One of the features of London Library membership is an induction, a hurdle sufficiently alarming that I would have cancelled the whole plan to avoid the ordeal. But alas, my charming companion knows my tricks. He called and arranged the appointment before I could weasel out.
You'll never hear me talk about being scared because honestly, nothing much scares me. Living people pose no concern, regardless of how illustrious or infamous or annoying. Decisions like moving to a different country or buying a house are conducted on a whim. Having kids, changing careers: the big stuff is easy.
I loathe telephone conversations, radio interviews, and sometimes washing lettuce. I am irrationally startled by loud noises. But I can't think of anything sensible that intimidates or worries me, and I wasn't expecting to discover a reserve of anxiety.
The London Library just joined the list.
My reasons are so juvenile and quaint they are worth observing: I feel unworthy, undeserving, ill-educated, shabby.
I often talk about my working class antecedents, but it is rare to encounter a situation where my accent and background feel problematic. Or rather, I don't care.
And then in a random unexpected moment I find that somewhere under the layers of lipstick and silk scarves and attitude, there is still a frightened little girl who can't pronounce 'wolf' or 'roof' or 'rural' - or thousands of more esoteric words that I could spell and define but would never, ever say out loud.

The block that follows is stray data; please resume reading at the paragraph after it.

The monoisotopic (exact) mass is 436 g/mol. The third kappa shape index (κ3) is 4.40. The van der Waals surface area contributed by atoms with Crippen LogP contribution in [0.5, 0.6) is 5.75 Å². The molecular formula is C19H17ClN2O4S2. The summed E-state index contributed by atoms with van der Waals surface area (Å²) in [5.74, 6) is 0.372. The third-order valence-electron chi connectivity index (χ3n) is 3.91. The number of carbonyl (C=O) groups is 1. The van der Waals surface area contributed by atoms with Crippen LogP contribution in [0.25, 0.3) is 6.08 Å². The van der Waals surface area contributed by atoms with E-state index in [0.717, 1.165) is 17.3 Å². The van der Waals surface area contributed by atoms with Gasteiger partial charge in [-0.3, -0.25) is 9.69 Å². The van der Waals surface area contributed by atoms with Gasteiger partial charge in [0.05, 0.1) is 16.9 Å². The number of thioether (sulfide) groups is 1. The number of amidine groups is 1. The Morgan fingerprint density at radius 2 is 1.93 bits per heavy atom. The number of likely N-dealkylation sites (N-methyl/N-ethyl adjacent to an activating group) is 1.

There is nothing to fear at the library: it is a building full of books and people. I enjoy the former and ignore the latter. But the walls are decorated with the portraits of exalted dead members, and golly, do I find them intimidating.
I can dine at high table in the oldest Oxford college without a qualm. I hang out with aristocrats and rock stars and gutter punks. I am sanguine, indifferent almost to the point of inertia.
But the portraits on the walls remind me that my life is improbable: truly working class people generally do not transcend their class status. Historically they might make money, might give their children a better life, but that is an economic change, not a social change.
There is a big difference between income and class, and I am not a product of the impoverished but aspirational middle.
I was born authentically poor and sick, but I had the requisite zeal to raise myself and my children out of poverty. I worked hard and took insane risks to change our prospects. But I'm the transitional figure, neither one nor the other. I don't even want to be middle class: it is a fresh daily shock to see that my children are something I will never be.
Beyond that, I'm a woman, and an immigrant - two categories of the population not overly represented in the bastions of the establishment, even when we have the money and connections required to join the private clubs. Rebecca West is the only woman I've seen depicted on the walls of the institution (so far), photographed in old age and looking wrathful. It took reckless arrogance for me to get this far but I am humbled to walk where she walked, hold the books she touched.
It doesn't make any sense that a tour of a library would be notable in any way whatsoever - but I would say the London Library scares the pants off me. If I wore pants. Which I don't, so, you know, whatever.
I'll get over it. Like I advise the children: fake it till you make it.